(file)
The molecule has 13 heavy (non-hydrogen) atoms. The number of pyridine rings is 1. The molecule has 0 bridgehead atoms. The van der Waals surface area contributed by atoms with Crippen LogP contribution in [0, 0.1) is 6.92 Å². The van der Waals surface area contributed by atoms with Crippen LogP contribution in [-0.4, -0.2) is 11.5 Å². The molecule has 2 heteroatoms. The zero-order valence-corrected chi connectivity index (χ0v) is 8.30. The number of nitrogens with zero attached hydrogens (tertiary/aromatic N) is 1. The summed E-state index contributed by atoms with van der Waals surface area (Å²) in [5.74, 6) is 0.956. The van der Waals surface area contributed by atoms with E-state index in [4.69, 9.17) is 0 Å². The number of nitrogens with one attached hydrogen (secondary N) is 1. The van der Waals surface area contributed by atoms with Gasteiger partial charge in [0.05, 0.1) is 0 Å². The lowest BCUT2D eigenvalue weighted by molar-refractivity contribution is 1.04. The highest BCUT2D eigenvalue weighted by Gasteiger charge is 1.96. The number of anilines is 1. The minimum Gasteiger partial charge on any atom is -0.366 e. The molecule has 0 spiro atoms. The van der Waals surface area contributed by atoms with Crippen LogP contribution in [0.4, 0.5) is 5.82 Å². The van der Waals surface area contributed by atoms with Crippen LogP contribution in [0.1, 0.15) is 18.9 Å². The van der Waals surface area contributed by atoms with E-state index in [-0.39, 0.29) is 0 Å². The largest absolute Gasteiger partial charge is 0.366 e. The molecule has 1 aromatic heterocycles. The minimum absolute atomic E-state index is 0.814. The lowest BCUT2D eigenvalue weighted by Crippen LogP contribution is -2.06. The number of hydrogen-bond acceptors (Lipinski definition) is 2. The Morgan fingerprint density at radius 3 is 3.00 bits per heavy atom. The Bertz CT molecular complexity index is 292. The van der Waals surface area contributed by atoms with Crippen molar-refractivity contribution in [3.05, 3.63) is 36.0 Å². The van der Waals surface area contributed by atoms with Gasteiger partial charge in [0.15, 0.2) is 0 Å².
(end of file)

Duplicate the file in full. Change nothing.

The molecule has 13 heavy (non-hydrogen) atoms. The number of pyridine rings is 1. The molecule has 0 bridgehead atoms. The van der Waals surface area contributed by atoms with Crippen LogP contribution in [0, 0.1) is 6.92 Å². The van der Waals surface area contributed by atoms with Crippen LogP contribution in [-0.4, -0.2) is 11.5 Å². The molecule has 2 heteroatoms. The zero-order valence-corrected chi connectivity index (χ0v) is 8.30. The number of nitrogens with zero attached hydrogens (tertiary/aromatic N) is 1. The summed E-state index contributed by atoms with van der Waals surface area (Å²) in [5.74, 6) is 0.956. The van der Waals surface area contributed by atoms with E-state index in [4.69, 9.17) is 0 Å². The number of nitrogens with one attached hydrogen (secondary N) is 1. The van der Waals surface area contributed by atoms with Gasteiger partial charge in [0.05, 0.1) is 0 Å². The lowest BCUT2D eigenvalue weighted by molar-refractivity contribution is 1.04. The highest BCUT2D eigenvalue weighted by Gasteiger charge is 1.96. The number of anilines is 1. The minimum Gasteiger partial charge on any atom is -0.366 e. The molecule has 0 spiro atoms. The van der Waals surface area contributed by atoms with Crippen LogP contribution in [0.4, 0.5) is 5.82 Å². The van der Waals surface area contributed by atoms with Crippen LogP contribution in [0.1, 0.15) is 18.9 Å². The van der Waals surface area contributed by atoms with E-state index in [-0.39, 0.29) is 0 Å². The largest absolute Gasteiger partial charge is 0.366 e. The molecule has 1 aromatic heterocycles. The minimum absolute atomic E-state index is 0.814. The lowest BCUT2D eigenvalue weighted by Crippen LogP contribution is -2.06. The number of hydrogen-bond acceptors (Lipinski definition) is 2. The Morgan fingerprint density at radius 3 is 3.00 bits per heavy atom. The Bertz CT molecular complexity index is 292. The van der Waals surface area contributed by atoms with Crippen molar-refractivity contribution in [3.05, 3.63) is 36.0 Å². The van der Waals surface area contributed by atoms with Gasteiger partial charge in [0.15, 0.2) is 0 Å².